October 27, 2000

Researchers participate in Celebrex study

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Albert Reynolds, Ph.D., left, and Panos Anastasiadis’, Ph.D., research is featured on the cover of September’s issue of Nature Cell Biology. (photo by Dana Johnson)

Researchers participate in Celebrex study

Two Vanderbilt University Medical Center faculty played instrumental roles in a recent study that found the arthritis drug Celebrex causes significantly fewer ulcers than non-steroidal, anti-inflammatory drugs, including aspirin.

Dr. Theodore Pincus, professor of medicine in rheumatology, and Dr. Glenn Eisen, associate professor of medicine in gastroenterology, served as co-authors of a recent Journal of the American Medical Association article about the Celecoxib Long-term Arthritis Safety Study (CLASS), a double-blind, randomized, placebo controlled trial conducted from September 1998 to March 2000. It enrolled more than 8,000 participants for treatment over six months at 386 clinical sites in the United States and Canada.

Pincus was a member of the study’s safety board, which monitored data for trends that might have suggested the trial may have been harmful to participants. Eisen served on the trial’s GI events board, helping to determine the causes and severity of gastrointestinal symptoms experienced by participants.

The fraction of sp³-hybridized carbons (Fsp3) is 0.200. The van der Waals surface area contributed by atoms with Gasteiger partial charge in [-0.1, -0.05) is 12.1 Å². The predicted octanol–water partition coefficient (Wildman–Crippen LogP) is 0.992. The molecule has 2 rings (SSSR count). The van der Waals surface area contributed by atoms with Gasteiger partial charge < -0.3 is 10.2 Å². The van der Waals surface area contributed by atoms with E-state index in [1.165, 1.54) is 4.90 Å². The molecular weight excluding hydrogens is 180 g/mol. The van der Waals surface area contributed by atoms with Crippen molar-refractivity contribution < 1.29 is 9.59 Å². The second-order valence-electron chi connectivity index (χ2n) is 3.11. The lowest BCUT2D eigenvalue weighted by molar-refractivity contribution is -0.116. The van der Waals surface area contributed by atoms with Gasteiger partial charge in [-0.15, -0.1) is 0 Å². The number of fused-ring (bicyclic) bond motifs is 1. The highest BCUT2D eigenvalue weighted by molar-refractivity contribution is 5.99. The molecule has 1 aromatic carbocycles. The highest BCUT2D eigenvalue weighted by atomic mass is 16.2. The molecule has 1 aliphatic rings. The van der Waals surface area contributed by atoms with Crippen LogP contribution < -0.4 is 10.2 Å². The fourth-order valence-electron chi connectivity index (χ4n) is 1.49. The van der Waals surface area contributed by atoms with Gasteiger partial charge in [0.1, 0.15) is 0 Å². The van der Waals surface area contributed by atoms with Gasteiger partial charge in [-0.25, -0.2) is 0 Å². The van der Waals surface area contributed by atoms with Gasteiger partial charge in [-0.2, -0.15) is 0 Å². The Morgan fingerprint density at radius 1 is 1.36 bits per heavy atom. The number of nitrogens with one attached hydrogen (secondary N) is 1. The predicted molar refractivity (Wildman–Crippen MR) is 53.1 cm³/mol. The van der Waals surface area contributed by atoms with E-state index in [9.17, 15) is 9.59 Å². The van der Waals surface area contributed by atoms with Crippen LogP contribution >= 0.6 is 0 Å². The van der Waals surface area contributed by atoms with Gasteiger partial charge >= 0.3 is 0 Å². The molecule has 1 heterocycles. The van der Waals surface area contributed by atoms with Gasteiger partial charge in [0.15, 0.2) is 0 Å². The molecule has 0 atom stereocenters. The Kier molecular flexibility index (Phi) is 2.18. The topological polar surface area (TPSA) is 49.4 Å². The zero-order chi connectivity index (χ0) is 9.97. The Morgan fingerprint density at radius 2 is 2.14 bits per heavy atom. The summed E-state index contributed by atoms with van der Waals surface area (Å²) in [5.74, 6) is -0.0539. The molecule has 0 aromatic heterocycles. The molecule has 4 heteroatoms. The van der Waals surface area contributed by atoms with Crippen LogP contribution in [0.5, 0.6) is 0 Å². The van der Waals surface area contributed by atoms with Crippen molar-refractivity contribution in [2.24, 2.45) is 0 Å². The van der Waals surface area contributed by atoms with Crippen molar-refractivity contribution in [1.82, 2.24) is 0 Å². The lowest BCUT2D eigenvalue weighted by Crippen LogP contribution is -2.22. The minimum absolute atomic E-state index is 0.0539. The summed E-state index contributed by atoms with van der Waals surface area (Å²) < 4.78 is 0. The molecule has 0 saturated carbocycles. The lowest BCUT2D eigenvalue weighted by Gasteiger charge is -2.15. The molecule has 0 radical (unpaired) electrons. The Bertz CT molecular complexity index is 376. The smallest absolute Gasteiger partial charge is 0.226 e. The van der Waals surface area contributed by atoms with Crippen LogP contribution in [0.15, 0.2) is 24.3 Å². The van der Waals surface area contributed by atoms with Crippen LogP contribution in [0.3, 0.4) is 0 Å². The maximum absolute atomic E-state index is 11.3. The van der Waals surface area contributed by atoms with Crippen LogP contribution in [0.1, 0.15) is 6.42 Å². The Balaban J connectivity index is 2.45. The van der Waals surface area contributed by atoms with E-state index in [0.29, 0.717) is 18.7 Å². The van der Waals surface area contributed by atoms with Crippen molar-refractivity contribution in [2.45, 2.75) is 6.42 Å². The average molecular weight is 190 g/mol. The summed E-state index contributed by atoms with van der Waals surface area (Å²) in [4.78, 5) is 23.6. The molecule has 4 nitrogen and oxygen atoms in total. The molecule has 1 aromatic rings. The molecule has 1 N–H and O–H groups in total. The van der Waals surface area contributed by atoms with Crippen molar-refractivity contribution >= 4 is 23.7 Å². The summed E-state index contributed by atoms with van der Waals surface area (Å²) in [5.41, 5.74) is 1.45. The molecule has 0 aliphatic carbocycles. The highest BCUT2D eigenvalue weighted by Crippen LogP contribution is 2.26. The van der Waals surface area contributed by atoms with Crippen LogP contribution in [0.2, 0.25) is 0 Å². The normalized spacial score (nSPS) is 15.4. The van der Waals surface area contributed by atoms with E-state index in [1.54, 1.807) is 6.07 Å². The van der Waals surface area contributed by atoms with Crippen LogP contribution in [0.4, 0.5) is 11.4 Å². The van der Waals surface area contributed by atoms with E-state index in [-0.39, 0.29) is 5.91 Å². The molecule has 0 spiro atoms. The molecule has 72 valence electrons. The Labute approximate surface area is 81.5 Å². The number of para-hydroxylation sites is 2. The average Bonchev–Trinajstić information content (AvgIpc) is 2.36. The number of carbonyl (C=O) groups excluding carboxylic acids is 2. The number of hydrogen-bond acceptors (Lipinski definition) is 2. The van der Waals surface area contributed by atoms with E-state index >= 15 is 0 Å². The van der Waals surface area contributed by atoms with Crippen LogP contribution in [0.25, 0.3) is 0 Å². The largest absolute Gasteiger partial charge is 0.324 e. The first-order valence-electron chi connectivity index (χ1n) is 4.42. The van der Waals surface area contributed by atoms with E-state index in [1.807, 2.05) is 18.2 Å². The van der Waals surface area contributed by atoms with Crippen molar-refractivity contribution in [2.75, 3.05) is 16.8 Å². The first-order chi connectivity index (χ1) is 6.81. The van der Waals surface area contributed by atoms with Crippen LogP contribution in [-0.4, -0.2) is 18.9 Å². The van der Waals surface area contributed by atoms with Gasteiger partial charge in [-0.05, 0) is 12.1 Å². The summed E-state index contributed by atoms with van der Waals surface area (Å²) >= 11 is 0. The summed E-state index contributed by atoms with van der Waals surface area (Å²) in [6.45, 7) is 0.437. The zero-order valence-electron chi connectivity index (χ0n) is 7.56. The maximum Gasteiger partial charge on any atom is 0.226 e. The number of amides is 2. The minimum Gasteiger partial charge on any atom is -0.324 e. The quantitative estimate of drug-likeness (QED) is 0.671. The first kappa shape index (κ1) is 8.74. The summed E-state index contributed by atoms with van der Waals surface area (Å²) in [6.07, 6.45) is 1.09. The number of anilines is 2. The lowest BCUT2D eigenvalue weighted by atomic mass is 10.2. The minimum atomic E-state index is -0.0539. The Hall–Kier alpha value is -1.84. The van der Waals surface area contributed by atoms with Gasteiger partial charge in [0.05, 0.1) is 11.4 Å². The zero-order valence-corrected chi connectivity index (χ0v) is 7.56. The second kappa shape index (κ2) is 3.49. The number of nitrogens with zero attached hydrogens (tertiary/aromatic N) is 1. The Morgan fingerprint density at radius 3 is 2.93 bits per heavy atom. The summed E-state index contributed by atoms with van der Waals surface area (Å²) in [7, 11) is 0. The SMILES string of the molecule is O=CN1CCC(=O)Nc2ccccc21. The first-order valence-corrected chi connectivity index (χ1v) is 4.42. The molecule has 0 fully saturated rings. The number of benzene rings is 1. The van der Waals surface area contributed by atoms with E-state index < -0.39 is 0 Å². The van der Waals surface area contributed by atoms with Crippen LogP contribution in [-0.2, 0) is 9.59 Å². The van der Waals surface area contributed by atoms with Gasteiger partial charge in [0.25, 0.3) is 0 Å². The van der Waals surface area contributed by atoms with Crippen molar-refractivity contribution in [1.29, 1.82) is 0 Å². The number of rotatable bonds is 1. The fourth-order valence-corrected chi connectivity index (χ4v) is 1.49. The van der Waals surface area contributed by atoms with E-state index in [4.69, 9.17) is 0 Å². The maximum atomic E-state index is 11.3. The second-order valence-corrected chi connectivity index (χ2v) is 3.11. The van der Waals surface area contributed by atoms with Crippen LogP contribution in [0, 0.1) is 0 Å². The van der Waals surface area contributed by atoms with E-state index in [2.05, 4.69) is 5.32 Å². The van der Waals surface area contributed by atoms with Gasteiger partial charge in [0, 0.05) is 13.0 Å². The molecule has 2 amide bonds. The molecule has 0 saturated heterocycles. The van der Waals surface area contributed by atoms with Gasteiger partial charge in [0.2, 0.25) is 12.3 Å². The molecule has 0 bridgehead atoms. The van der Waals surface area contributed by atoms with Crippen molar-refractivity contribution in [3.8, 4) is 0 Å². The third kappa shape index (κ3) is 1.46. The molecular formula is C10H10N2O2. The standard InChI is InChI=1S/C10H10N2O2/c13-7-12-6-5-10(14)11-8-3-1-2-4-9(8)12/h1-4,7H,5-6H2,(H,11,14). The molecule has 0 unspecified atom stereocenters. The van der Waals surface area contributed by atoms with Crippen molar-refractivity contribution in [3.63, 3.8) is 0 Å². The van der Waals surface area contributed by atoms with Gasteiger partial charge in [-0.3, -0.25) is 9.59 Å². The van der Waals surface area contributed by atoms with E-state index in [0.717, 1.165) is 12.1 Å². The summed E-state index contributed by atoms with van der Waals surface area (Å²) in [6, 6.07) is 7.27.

Study participants who took Celebrex, a COX-2 inhibitor, experienced fewer symptomatic ulcers and ulcer complications as well as liver and kidney toxicity, even though the drug was given at much higher doses than those clinically indicated.

That’s an important finding, Pincus said. “Most people who are at risk for GI events probably should be treated with a COX-2 inhibitor, either Celebrex or Vioxx (a similar drug).”

COX-2 selective inhibitors block the enzyme involved in inflammation in the joint without blocking the related COX-1 enzyme, which helps protect the lining of the stomach.

Patients who typically are not considered at-risk might also do better on a COX-2 inhibitor, because, Pincus says, although GI events are more likely to occur in people at risk – those older than 75 or who are taking corticosteroids – most of the events occurred in people who didn’t have any risk factors.

Participants who took aspirin with Celebrex did not do as well as those on Celebrex alone, Pincus said. There are no data to show that Celebrex can protect against cardiovascular disease, as does aspirin.

“Overall, Celebrex is just as effective as traditional NSAIDS, but in some people it may not be as effective,” Pincus said. “We’re not all the same and traditional NSAIDS might work best for some. It’s like saying the best thing to have for supper tonight is a T-bone steak. For some people that’d be great. But there are some people who really wouldn’t like that.”

The next step is to see what happens in the large numbers of people who take the drug in clinical practices, Pincus said.